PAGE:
Apple Corps and UMG have announced the Nov. 6 release of multiple configurations of reworked and expanded versions of the “1” album that showcase The Beatles’ promo films along with their 27 No.1 U.K. and U.S. singles. Beatlefan Contributing Editor Tom Frangione offers a fan’s analysis of the impending releases. …
Back in 1999, when Paul McCartney was at long last inducted into the Rock and Roll Hall of Fame as a solo artist, his daughter Stella was at his side wearing a tank-top that none too subtly proclaimed “About F***ing Time.” Such sentiment was never more appropriate, perhaps, than now, with the news that a compilation of Beatles promo films and other video material will be hitting the streets in November. Alongside a newly mixed audio collection of the chart-topping Beatles “1” album, companion videos for each of the 27 songs will be presented.
Now, The Beatles did not do what we have come to know as promotional videos for all of these songs. Where they didn’t, concert clips, stills and other footage have been compiled to represent the songs. Not having seen the final product, of course, makes it difficult to do much more than speculate, but, by way of example, this approach was used for the 20th anniversary single of “Love Me Do” back in 1982. (It’s unclear whether that version will appear in this release.)
But, for quite a few songs, original promos do exist, dating back to the mid-1960s, when the insatiable demand for live television appearances by The Beatles gave birth to the idea of instead providing programs with performance “promo films” such as for “Ticket to Ride,” which, while not even close to passing as “live” performances (the absence of guitar leads, microphones and amplifiers is more than a minor hint), showed the band miming along while manning their respective instruments.
Yet, even in these relatively early outings, an element of surrealism was creeping in at a robust pace, not unlike the developments heard on another of the band’s side outlets, their annual Christmas records. By 1967, the films were being produced in color and adding even more vivid imagery. For some songs, there were even alternate promos, some of which were not widely seen.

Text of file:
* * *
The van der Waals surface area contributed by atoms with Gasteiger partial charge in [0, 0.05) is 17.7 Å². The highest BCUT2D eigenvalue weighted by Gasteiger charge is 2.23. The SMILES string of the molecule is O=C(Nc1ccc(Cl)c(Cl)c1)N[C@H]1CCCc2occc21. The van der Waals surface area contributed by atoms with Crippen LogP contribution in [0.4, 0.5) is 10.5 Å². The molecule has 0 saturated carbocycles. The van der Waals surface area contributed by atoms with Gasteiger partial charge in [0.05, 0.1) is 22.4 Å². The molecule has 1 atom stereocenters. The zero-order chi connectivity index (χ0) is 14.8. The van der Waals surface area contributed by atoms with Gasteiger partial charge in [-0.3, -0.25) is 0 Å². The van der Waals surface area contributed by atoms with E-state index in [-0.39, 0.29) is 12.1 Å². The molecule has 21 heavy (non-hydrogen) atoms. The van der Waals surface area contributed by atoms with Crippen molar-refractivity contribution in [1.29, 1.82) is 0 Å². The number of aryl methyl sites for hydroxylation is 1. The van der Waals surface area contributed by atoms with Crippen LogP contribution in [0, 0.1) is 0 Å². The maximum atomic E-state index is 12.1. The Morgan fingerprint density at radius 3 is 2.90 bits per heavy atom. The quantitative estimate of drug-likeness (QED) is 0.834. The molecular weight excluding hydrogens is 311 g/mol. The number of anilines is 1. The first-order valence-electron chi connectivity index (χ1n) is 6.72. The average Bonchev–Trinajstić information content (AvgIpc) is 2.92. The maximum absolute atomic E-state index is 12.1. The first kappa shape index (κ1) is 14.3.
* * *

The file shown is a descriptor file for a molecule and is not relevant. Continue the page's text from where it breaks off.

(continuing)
Now, at long last, the world at large will get a chance to revel in what video collectors have for years compiled, traded, and upgraded. The samples used in the electronic press kits for the “1+” releases evidence some brilliant remastering.
Collectors will be scrambling to compare the contents to what they have in the latest incarnation of whatever “definitive” bootleg video compilation they have on their shelves (anybody need a copy of “Unsurpassed Promos” or “Chronology” … CHEAP?). Of course, those unsanctioned collections reflected their creators’ whims and often included suitable complementary material, such as the musical “performances” from the various Beatles movies.
A look at the official “1+” track listing shows many of the alternate versions of the promos will be collected on the second DVD (or Blu-ray) to be included in the deluxe editions. So, all three of the well-known versions of “Hello Goodbye” will be in there. In several other cases, a stray alternate does not appear to have made the cut. However, early word is that some of them may be included as “Easter eggs” in the various menus (really? REALLY ? I thought that gimmick went the way of the “hidden bonus track” on CDs). Stay tuned for the results from your favorite sleuths here at Beatlefan.
Speaking of the bonus disc, major kudos to Apple for including the promotional clips for the BBC album tracks “Baby It’s You” and “Words of Love” as well as the new songs presented in the “Anthology” — “Free As a Bird” and “Real Love.”
The release looks to satisfy a heretofore major gap in The Beatles’ catalog. Obviously, the EMI body of work has been definitively represented by the 2009 remastered series. The runner-up in terms of importance in the story — the BBC recordings — has been substantially covered for all but the most ardent collector. The movies — save for “Let It Be” — have each received the deluxe remastered treatment. And, certainly, the “Anthology” was a noble run through the vaults, though it is now some 20 years in the rear view mirror (can that be?).
Beyond “Let It Be,” the last real vestiges of the canon that remain unissued are the Christmas album, and some of live projects such as the Hollywood Bowl album and Shea Stadium film.
About f***ing time, indeed.
— Tom Frangione